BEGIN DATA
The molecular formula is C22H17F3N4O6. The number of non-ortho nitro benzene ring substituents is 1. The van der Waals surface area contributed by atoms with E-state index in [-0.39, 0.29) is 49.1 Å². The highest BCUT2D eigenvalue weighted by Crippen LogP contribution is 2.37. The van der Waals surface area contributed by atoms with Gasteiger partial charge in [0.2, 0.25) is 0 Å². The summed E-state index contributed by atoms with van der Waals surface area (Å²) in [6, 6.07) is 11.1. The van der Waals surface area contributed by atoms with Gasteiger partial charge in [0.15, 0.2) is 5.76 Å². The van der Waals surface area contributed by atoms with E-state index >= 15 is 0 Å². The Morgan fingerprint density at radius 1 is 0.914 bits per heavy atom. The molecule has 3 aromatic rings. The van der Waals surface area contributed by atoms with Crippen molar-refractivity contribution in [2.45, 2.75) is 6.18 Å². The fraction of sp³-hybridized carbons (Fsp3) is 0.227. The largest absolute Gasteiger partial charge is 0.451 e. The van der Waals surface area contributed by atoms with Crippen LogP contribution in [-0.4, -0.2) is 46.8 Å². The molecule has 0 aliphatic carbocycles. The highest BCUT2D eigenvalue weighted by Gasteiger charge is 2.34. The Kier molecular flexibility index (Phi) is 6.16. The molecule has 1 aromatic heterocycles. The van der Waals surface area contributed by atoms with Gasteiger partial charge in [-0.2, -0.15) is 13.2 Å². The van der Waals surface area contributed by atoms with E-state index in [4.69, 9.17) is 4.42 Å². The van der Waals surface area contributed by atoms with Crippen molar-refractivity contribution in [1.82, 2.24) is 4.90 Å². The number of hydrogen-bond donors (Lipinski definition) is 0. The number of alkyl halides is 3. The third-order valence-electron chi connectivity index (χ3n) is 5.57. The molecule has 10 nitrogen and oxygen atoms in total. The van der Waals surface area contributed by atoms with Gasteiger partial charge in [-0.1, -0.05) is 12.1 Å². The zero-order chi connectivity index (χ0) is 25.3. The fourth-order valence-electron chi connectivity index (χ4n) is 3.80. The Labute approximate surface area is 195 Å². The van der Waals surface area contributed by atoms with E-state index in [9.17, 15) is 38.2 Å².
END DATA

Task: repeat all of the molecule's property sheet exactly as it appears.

The molecular formula is C22H17F3N4O6. The number of non-ortho nitro benzene ring substituents is 1. The van der Waals surface area contributed by atoms with E-state index in [-0.39, 0.29) is 49.1 Å². The highest BCUT2D eigenvalue weighted by Crippen LogP contribution is 2.37. The van der Waals surface area contributed by atoms with Gasteiger partial charge in [0.2, 0.25) is 0 Å². The summed E-state index contributed by atoms with van der Waals surface area (Å²) in [6, 6.07) is 11.1. The van der Waals surface area contributed by atoms with Gasteiger partial charge in [0.15, 0.2) is 5.76 Å². The van der Waals surface area contributed by atoms with E-state index >= 15 is 0 Å². The Morgan fingerprint density at radius 1 is 0.914 bits per heavy atom. The molecule has 3 aromatic rings. The van der Waals surface area contributed by atoms with Crippen molar-refractivity contribution in [2.45, 2.75) is 6.18 Å². The fraction of sp³-hybridized carbons (Fsp3) is 0.227. The largest absolute Gasteiger partial charge is 0.451 e. The van der Waals surface area contributed by atoms with Crippen LogP contribution in [-0.4, -0.2) is 46.8 Å². The molecule has 0 aliphatic carbocycles. The highest BCUT2D eigenvalue weighted by Gasteiger charge is 2.34. The Kier molecular flexibility index (Phi) is 6.16. The molecule has 1 aromatic heterocycles. The van der Waals surface area contributed by atoms with Gasteiger partial charge in [-0.2, -0.15) is 13.2 Å². The van der Waals surface area contributed by atoms with E-state index in [4.69, 9.17) is 4.42 Å². The van der Waals surface area contributed by atoms with Crippen molar-refractivity contribution in [1.82, 2.24) is 4.90 Å². The number of hydrogen-bond donors (Lipinski definition) is 0. The number of alkyl halides is 3. The third-order valence-electron chi connectivity index (χ3n) is 5.57. The molecule has 10 nitrogen and oxygen atoms in total. The van der Waals surface area contributed by atoms with Gasteiger partial charge in [-0.1, -0.05) is 12.1 Å². The zero-order chi connectivity index (χ0) is 25.3. The fourth-order valence-electron chi connectivity index (χ4n) is 3.80. The Labute approximate surface area is 195 Å². The van der Waals surface area contributed by atoms with E-state index in [9.17, 15) is 38.2 Å².